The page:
Our sport and recreational culture is pervasive. Victoria, before the Royals major-junior hockey team came to town and you may remember, after the Victoria Cougars left us for Prince George (cough), we were the biggest city without a Canadian Hockey League team in North America. That doesn’t sound so sporting, does it?

But Victorians are busy playing. There is a culture of sport, recreation, and adventure that is exclusive to this city, partially due to the climate, partly due to the proximity of forested trails, commuting paths, ocean and lakes that surround the city and facilities and smaller hikeable mountains like Mt. Doug, Mt. Finlayson, Scafe, Stewart, Tolmie and Bear Mountain and Bear Hill located on the north side of Elk Lake – a molehill like its twin Christmas Hill.

Victoria is now home to the Pacific FC soccer team that will play in the Canadian Premier League (CPL) starting in the spring of 2019. Team selection trials are complete. Do we have enough soccer in Victoria? Below them are the Victoria Highlanders, who play the highest level of amateur soccer, they compete in the US Pro Development League. That will be two high-level soccer teams to watch, plus several division 1 teams in the Vancouver Island Soccer League, and there is also the University of Victoria Vikes.

We can ask the same question about hockey, with five Junior B teams, as well as the Junior-A Grizzlies and the aforementioned Royals. Is Victoria a hockey city? The same question can be asked about whether Victoria is a spectator city or a participation city.

More people will participate in the TC10K or the GoodLife Fitness Victoria Marathon, Half Marathon and 8K (led by Olympic-level athletes) in either of these races than fill The Q Centre in Colwood to watch the Grizzlies, who ice a very exciting brand of top-level amateur hockey.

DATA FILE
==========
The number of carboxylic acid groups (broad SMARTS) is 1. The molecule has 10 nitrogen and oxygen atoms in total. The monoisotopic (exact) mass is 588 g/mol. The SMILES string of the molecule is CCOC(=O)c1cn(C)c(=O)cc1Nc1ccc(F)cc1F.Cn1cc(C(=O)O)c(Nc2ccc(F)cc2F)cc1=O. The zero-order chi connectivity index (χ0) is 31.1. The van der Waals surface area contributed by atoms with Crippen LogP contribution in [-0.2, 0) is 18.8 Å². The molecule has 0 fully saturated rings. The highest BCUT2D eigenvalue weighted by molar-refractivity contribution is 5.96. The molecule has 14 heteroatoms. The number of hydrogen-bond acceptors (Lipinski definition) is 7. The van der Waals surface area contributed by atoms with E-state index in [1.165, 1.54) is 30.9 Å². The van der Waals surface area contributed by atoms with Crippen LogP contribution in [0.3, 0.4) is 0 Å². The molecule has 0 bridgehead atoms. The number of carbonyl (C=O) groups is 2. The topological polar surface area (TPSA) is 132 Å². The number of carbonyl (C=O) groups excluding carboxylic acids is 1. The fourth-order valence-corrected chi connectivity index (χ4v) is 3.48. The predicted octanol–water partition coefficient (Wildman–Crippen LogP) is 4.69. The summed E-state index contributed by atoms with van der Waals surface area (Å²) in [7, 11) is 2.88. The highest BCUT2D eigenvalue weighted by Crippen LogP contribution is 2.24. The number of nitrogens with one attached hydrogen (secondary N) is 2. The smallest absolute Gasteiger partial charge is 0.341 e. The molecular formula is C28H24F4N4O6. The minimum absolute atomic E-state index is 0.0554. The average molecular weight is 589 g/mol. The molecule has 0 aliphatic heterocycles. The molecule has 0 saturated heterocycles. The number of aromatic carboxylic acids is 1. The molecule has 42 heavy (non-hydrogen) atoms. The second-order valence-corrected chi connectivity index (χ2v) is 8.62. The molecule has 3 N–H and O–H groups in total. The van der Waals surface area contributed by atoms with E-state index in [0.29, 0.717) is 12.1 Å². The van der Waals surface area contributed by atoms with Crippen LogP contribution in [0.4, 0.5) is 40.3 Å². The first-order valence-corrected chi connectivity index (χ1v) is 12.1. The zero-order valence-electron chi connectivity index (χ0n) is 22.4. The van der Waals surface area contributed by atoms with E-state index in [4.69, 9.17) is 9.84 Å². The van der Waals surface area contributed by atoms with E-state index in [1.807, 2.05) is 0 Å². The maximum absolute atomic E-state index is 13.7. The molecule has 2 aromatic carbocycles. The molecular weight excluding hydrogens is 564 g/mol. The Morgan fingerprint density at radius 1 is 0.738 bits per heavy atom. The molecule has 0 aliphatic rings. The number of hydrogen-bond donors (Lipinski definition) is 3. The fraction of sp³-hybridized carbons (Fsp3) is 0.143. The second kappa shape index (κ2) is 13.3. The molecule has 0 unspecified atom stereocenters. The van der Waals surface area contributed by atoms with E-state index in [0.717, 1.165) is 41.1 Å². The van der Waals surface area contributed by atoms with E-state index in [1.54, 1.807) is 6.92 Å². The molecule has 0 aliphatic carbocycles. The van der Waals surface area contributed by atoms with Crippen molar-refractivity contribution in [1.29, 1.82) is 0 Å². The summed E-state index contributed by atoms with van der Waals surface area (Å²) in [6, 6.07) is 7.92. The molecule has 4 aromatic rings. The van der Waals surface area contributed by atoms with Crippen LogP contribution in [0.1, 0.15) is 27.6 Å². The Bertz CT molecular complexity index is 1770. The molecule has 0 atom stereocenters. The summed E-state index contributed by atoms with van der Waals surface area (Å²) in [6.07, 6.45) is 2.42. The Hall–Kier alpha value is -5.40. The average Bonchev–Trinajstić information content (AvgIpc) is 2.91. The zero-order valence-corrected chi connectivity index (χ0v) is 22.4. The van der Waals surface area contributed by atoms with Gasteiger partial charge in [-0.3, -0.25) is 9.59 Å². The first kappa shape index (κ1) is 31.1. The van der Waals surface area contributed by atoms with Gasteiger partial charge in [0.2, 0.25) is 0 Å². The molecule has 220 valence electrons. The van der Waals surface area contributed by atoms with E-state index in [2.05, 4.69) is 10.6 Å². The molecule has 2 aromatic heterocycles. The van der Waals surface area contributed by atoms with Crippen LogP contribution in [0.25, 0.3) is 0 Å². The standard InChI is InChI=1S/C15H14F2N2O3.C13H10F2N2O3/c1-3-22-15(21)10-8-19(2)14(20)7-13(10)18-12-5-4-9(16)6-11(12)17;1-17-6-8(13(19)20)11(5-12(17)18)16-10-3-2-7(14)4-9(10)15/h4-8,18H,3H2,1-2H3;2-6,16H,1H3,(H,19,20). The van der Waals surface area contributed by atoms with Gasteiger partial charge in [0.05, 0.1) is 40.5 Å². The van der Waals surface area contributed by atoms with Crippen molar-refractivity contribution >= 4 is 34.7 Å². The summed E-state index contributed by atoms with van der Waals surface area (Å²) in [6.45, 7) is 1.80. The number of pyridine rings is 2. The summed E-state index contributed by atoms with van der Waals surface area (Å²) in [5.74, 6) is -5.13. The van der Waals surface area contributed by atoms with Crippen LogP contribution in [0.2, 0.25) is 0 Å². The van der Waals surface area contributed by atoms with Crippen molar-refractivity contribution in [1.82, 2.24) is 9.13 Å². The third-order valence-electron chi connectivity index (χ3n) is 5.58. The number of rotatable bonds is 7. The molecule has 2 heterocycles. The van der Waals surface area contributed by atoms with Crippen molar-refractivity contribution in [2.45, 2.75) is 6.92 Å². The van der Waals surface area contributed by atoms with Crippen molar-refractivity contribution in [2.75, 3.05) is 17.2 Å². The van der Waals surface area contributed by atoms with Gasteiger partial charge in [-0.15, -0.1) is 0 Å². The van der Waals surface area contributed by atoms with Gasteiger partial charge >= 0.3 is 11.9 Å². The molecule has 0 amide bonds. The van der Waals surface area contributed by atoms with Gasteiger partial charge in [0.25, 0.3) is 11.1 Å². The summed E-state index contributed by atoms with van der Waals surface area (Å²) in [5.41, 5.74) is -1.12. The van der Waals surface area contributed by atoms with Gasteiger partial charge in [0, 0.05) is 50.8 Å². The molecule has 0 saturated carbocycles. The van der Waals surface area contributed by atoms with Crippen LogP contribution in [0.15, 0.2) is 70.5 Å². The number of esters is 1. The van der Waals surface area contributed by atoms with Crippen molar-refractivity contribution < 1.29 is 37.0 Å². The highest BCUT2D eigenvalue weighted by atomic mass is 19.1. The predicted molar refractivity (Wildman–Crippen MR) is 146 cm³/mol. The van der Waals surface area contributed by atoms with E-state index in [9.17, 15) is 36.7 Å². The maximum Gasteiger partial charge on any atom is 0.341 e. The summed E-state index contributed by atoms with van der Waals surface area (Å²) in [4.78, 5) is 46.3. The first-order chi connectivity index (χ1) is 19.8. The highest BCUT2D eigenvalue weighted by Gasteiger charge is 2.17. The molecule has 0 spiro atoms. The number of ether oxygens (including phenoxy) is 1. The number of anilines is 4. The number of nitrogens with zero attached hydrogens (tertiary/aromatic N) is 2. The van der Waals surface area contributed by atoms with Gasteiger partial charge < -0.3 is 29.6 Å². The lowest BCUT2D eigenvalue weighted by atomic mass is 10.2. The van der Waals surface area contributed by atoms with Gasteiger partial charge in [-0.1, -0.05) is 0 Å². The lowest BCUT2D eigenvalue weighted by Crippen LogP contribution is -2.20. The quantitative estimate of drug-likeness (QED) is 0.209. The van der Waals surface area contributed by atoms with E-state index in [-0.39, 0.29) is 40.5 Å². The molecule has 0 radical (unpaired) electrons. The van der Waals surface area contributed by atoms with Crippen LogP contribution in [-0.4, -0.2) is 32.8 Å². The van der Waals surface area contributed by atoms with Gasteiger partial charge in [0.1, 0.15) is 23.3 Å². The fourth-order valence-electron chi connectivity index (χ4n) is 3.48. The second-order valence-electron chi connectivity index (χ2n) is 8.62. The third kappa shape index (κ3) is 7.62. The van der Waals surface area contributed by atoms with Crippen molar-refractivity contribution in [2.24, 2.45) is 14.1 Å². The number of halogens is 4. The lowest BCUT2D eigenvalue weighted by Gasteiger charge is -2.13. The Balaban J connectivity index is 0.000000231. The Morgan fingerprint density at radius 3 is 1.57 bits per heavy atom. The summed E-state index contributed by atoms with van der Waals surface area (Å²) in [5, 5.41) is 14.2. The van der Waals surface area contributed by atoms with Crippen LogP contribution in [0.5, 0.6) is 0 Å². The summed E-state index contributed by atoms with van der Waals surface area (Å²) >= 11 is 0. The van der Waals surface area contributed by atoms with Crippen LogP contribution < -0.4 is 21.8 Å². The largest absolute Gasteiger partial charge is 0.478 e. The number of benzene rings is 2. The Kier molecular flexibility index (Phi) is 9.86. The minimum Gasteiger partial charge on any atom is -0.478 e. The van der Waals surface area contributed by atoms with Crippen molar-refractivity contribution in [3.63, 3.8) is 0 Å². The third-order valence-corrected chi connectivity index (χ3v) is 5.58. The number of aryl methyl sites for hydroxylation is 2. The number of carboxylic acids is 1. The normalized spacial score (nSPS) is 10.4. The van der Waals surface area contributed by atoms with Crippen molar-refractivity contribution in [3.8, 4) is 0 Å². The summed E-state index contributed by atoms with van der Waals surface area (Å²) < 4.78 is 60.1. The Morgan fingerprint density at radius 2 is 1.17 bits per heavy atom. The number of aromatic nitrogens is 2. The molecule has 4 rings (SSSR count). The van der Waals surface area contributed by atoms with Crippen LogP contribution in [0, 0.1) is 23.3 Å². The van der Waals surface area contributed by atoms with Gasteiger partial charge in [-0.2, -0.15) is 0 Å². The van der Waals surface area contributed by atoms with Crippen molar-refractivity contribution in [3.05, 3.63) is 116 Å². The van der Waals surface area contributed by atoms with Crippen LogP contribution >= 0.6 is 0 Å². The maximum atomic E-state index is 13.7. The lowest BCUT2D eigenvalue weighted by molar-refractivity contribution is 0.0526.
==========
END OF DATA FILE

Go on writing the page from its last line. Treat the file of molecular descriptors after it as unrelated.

Ask any of the players on the HarbourCats baseball team – who are mostly top-level American talent – how they like playing in Victoria and their eyes will light up.  

They have the opportunity to train at the modern and state of the art Pacific Institute for Sport Excellence (PISE).

The University of Victoria recently added the 77-million dollar Centre for Athletics, Recreation and Special Abilities (CARSA) – a stunning facility. Meanwhile on the Westshore Colwood and Langford seem to be leading the charge in providing top-notch facilities for sport and recreation. Bear Mountain just added tennis bubbles. Westhills Stadium is getting an expansion and the areas are complemented by the legacy of the 1994 Commonwealth Games including the Westshore Velodrome and Saanich Commonwealth Pool.

Cameron Cycling Series on Belleville. Photo credit: Louise Hodgson-Jones

While Greater Victoria continues to bid on regional, national and international sporting events via the very active Greater Victoria Sport Tourism Commission, led by Keith Wells, Mayor Stew Young in Langford is bringing in a seemingly, never-ending stream of championships including the national boxing championships, PGA Golf, Mountain Biking and Xterra Championships to name a few. These events generate enthusiasm for sport, which motivates youth to get in the game for the health, social benefits and to chase their dreams.

Check your calendar for a local sporting event near you and consider supporting the healthy living opportunities that the capital region offers. You are after all living in the mecca of sports and recreation.